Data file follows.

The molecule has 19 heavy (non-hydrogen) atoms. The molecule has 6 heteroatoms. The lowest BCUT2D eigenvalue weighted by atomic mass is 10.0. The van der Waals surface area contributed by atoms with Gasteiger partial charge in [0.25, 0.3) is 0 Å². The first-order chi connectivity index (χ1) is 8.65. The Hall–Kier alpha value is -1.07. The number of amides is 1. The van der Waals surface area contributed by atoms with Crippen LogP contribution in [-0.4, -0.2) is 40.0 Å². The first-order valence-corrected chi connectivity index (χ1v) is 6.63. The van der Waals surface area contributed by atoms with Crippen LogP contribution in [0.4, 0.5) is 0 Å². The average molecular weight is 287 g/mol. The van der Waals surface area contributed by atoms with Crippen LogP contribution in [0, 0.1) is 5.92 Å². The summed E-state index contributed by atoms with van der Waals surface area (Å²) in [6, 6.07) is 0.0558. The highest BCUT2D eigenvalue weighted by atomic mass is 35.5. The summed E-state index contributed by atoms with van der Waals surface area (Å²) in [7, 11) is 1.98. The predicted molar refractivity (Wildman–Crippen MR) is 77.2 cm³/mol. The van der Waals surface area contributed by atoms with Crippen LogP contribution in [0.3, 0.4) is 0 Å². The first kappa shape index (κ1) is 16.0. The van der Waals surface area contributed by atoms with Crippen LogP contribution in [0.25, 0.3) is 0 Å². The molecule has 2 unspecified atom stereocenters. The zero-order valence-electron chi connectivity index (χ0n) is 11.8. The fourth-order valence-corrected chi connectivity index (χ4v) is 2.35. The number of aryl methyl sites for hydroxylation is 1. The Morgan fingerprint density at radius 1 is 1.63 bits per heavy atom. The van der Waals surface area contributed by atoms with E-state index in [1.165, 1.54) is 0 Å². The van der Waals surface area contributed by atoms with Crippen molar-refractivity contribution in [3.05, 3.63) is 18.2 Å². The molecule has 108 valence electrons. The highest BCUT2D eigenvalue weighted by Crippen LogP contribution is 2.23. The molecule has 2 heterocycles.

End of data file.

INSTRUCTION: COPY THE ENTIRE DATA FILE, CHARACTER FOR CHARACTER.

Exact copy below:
The molecule has 19 heavy (non-hydrogen) atoms. The molecule has 6 heteroatoms. The lowest BCUT2D eigenvalue weighted by atomic mass is 10.0. The van der Waals surface area contributed by atoms with Gasteiger partial charge in [0.25, 0.3) is 0 Å². The first-order chi connectivity index (χ1) is 8.65. The Hall–Kier alpha value is -1.07. The number of amides is 1. The van der Waals surface area contributed by atoms with Crippen LogP contribution in [-0.4, -0.2) is 40.0 Å². The first-order valence-corrected chi connectivity index (χ1v) is 6.63. The van der Waals surface area contributed by atoms with Crippen LogP contribution in [0.4, 0.5) is 0 Å². The average molecular weight is 287 g/mol. The van der Waals surface area contributed by atoms with Crippen LogP contribution in [0, 0.1) is 5.92 Å². The summed E-state index contributed by atoms with van der Waals surface area (Å²) in [6, 6.07) is 0.0558. The highest BCUT2D eigenvalue weighted by atomic mass is 35.5. The summed E-state index contributed by atoms with van der Waals surface area (Å²) in [7, 11) is 1.98. The predicted molar refractivity (Wildman–Crippen MR) is 77.2 cm³/mol. The van der Waals surface area contributed by atoms with Crippen LogP contribution in [0.3, 0.4) is 0 Å². The first kappa shape index (κ1) is 16.0. The van der Waals surface area contributed by atoms with Crippen LogP contribution in [0.25, 0.3) is 0 Å². The molecule has 2 unspecified atom stereocenters. The zero-order valence-electron chi connectivity index (χ0n) is 11.8. The fourth-order valence-corrected chi connectivity index (χ4v) is 2.35. The number of aryl methyl sites for hydroxylation is 1. The Morgan fingerprint density at radius 1 is 1.63 bits per heavy atom. The van der Waals surface area contributed by atoms with E-state index in [1.165, 1.54) is 0 Å². The van der Waals surface area contributed by atoms with Crippen molar-refractivity contribution in [3.05, 3.63) is 18.2 Å². The molecule has 108 valence electrons. The highest BCUT2D eigenvalue weighted by Crippen LogP contribution is 2.23. The molecule has 2 heterocycles.